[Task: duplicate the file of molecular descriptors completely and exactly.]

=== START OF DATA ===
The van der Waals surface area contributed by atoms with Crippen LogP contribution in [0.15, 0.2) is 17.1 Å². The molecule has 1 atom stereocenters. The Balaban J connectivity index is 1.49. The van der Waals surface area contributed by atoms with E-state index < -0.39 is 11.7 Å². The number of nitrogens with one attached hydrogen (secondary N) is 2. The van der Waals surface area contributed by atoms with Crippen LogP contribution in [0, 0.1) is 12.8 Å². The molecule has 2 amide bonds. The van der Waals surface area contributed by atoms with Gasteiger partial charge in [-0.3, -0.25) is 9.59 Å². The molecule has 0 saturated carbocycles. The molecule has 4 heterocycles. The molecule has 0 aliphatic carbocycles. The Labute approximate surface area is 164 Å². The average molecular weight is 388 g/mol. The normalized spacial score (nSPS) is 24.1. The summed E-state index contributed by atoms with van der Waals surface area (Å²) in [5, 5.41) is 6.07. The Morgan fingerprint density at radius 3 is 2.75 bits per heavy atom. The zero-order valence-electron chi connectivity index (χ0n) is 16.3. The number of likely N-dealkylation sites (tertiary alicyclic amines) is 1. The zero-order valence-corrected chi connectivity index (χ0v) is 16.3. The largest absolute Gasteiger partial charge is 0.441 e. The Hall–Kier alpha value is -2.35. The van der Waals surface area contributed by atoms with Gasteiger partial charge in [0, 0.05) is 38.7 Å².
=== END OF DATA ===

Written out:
The van der Waals surface area contributed by atoms with Crippen LogP contribution in [0.15, 0.2) is 17.1 Å². The molecule has 1 atom stereocenters. The Balaban J connectivity index is 1.49. The van der Waals surface area contributed by atoms with E-state index < -0.39 is 11.7 Å². The number of nitrogens with one attached hydrogen (secondary N) is 2. The van der Waals surface area contributed by atoms with Crippen LogP contribution in [0, 0.1) is 12.8 Å². The molecule has 2 amide bonds. The van der Waals surface area contributed by atoms with Gasteiger partial charge in [-0.3, -0.25) is 9.59 Å². The molecule has 0 saturated carbocycles. The molecule has 4 heterocycles. The molecule has 0 aliphatic carbocycles. The Labute approximate surface area is 164 Å². The average molecular weight is 388 g/mol. The normalized spacial score (nSPS) is 24.1. The summed E-state index contributed by atoms with van der Waals surface area (Å²) in [5, 5.41) is 6.07. The Morgan fingerprint density at radius 3 is 2.75 bits per heavy atom. The zero-order valence-electron chi connectivity index (χ0n) is 16.3. The number of likely N-dealkylation sites (tertiary alicyclic amines) is 1. The zero-order valence-corrected chi connectivity index (χ0v) is 16.3. The largest absolute Gasteiger partial charge is 0.441 e. The Hall–Kier alpha value is -2.35. The van der Waals surface area contributed by atoms with Gasteiger partial charge in [0, 0.05) is 38.7 Å².